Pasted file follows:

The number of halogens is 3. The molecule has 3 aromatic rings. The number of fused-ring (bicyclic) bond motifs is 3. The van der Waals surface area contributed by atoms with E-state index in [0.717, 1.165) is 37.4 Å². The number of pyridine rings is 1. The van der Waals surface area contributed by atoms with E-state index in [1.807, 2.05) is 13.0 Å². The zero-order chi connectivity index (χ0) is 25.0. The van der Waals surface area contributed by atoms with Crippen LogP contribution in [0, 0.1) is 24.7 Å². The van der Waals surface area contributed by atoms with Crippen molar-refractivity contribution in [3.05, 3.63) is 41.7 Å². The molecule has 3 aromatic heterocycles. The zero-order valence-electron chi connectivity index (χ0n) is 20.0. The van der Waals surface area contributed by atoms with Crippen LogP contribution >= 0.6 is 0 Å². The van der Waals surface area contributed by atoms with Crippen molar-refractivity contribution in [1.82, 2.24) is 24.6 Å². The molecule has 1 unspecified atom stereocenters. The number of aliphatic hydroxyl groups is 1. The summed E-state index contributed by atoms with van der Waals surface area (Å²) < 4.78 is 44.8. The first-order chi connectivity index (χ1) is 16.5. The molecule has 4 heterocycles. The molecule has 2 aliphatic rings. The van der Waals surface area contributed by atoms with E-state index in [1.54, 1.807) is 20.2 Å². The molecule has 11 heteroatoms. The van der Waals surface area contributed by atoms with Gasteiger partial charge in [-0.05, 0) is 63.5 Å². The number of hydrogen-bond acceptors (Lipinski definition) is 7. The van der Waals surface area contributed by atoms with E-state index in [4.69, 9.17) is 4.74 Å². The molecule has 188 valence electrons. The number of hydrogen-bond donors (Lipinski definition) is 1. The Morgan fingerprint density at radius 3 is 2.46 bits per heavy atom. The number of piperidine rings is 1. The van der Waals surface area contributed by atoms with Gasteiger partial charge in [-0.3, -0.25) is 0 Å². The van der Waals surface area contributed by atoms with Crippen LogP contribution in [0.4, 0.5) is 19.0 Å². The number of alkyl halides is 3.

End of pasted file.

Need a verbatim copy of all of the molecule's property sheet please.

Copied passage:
The number of halogens is 3. The molecule has 3 aromatic rings. The number of fused-ring (bicyclic) bond motifs is 3. The van der Waals surface area contributed by atoms with E-state index in [0.717, 1.165) is 37.4 Å². The number of pyridine rings is 1. The van der Waals surface area contributed by atoms with E-state index in [1.807, 2.05) is 13.0 Å². The zero-order chi connectivity index (χ0) is 25.0. The van der Waals surface area contributed by atoms with Crippen LogP contribution in [0, 0.1) is 24.7 Å². The van der Waals surface area contributed by atoms with Crippen molar-refractivity contribution in [3.05, 3.63) is 41.7 Å². The molecule has 3 aromatic heterocycles. The zero-order valence-electron chi connectivity index (χ0n) is 20.0. The van der Waals surface area contributed by atoms with Crippen LogP contribution >= 0.6 is 0 Å². The van der Waals surface area contributed by atoms with Crippen molar-refractivity contribution in [1.82, 2.24) is 24.6 Å². The molecule has 1 unspecified atom stereocenters. The number of aliphatic hydroxyl groups is 1. The summed E-state index contributed by atoms with van der Waals surface area (Å²) < 4.78 is 44.8. The first-order chi connectivity index (χ1) is 16.5. The molecule has 4 heterocycles. The molecule has 2 aliphatic rings. The van der Waals surface area contributed by atoms with E-state index in [1.54, 1.807) is 20.2 Å². The molecule has 11 heteroatoms. The van der Waals surface area contributed by atoms with Gasteiger partial charge in [-0.05, 0) is 63.5 Å². The number of hydrogen-bond acceptors (Lipinski definition) is 7. The van der Waals surface area contributed by atoms with E-state index in [4.69, 9.17) is 4.74 Å². The molecule has 188 valence electrons. The number of hydrogen-bond donors (Lipinski definition) is 1. The Morgan fingerprint density at radius 3 is 2.46 bits per heavy atom. The number of piperidine rings is 1. The van der Waals surface area contributed by atoms with Gasteiger partial charge in [-0.3, -0.25) is 0 Å². The van der Waals surface area contributed by atoms with Crippen LogP contribution in [0.4, 0.5) is 19.0 Å². The number of alkyl halides is 3.